They are bioengineered and their bodies suffer from unnatural accelerated growth. The abuses they endure on a daily basis are considered standard industry practice (a few worth mentioning are: being confined to small spaces; cutting off tails, horns, beaks or testicles with no anesthesia; grinding male chicks alive; and slamming piglets’ heads into the ground if they are ill and no longer of value). These abuses would be illegal if inflicted on our own dogs and cats.

Undercover investigations reveal that most farmed animals spend their entire lives in dark, crowded, waste-filled sheds. Many are locked in cages so small they can barely turn around. It seems unimaginable, but farmed animals are frequently dumped, dropped, dragged, punched, beaten and mutilated by desensitized workers. Some, like ducks raised for foie gras, are brutally force-fed with metal pipes. Others, like egg-laying hens and veal calves (who are taken from their mothers at birth so we can drink the milk that is designed for them) are purposefully starved.

They are all generally and understandably frightened, anxious and depressed, and their lives come to a violent end at a very young age, sometimes while still fully conscious.

Surely we have lost our way. These beings are God’s creations. Just like us, they want to experience a full life and be in relationship with family and community.

 

Secondary Effects

There’s an important human element to this too. Factory farm work is grueling, repetitive, exhausting, dangerous and extremely violent. Turning animals into food has an abhorrent effect on human beings. Workers must psychologically detach themselves from the large-scale death they are actively involved in. How else could they do what they do and maintain a semblance of sanity every working hour of every day?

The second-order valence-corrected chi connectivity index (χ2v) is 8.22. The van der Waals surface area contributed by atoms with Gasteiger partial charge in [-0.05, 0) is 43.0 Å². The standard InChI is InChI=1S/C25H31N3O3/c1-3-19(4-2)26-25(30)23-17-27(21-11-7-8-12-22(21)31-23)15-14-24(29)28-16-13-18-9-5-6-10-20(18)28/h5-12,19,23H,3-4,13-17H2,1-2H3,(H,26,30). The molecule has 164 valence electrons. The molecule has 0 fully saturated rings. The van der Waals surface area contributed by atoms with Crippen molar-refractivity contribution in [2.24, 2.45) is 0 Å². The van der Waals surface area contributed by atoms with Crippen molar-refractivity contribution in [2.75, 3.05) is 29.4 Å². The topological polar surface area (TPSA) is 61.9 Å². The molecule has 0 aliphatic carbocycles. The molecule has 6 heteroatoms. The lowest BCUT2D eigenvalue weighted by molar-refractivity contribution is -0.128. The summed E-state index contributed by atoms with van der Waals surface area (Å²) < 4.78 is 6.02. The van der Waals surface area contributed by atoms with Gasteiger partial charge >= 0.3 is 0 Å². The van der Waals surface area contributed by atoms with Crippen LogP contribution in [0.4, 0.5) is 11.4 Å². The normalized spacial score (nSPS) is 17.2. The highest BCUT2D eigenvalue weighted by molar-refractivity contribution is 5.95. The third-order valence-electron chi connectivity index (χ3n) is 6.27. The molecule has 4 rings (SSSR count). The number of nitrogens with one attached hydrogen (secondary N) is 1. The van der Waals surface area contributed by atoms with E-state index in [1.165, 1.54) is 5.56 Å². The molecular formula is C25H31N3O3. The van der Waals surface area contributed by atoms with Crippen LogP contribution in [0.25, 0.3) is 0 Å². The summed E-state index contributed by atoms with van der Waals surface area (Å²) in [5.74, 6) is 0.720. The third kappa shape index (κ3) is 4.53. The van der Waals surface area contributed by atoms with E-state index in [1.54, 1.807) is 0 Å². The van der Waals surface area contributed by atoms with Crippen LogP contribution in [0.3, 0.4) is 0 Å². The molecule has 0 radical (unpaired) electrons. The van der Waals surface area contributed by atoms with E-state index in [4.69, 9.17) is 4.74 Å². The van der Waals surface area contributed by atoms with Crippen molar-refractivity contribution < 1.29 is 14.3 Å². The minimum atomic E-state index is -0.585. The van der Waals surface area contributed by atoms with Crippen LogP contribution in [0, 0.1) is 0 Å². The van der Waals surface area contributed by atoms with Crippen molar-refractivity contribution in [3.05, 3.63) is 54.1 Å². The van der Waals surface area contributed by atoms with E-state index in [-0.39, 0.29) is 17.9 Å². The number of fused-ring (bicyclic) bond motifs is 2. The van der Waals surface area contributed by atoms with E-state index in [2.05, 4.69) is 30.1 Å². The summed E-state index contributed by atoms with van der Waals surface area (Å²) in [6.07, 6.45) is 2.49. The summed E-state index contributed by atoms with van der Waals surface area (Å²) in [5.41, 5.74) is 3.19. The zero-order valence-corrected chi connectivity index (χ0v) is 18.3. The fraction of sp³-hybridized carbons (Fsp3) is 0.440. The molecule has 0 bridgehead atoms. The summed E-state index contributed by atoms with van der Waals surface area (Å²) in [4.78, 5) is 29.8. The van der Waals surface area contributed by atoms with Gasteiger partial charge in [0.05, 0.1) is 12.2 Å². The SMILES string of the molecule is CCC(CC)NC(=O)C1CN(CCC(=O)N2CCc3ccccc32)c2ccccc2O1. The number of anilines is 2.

Slaughterhouse lines run at insanely frenzied paces (250-400 cows per hour or 140 chickens per minute) and injuries are rampant—double the rate of other US industries and 30 times the national average for repetitive motion injury. Counties with slaughterhouses have four times the national average of violent arrest, with significantly higher rates of alcoholism, domestic abuse, child abuse and suicide (Huffington Post, 8/18/14). The physical and psychological toll on the human animal is monumental. We are paying other human beings to do this dirty work for us. They, and their families, are paying a very high price. Are we okay with that?

Our Unity co-founders Charles and Myrtle Fillmore were way ahead of their time on this subject. At the turn of the 20th century, the Fillmores practiced, taught, encouraged and wrote extensively on vegetarianism. Why? Because they believed that our treatment of animals was connected to our ability to develop spiritually, express Universal Love and manifest World Peace.

In The Vegetarian in May 1920, Charles Fillmore wrote, “We need never look for universal peace on this earth until men stop killing animals for food.” The Unity Statement of Faith written in 1921 included this clause: “We believe that all life is sacred and that man should not kill or be a party to the killing of animals for food; also that cruelty, war, and wanton destruction of human life will continue so long as men destroy animals.”

The Fillmores were not alone. Many great thinkers preceding and following them held similar views regarding the connection between our mistreatment of animals and the human condition, including Thomas Edison, Albert Einstein, Leo Tolstoy and Albert Schweitzer.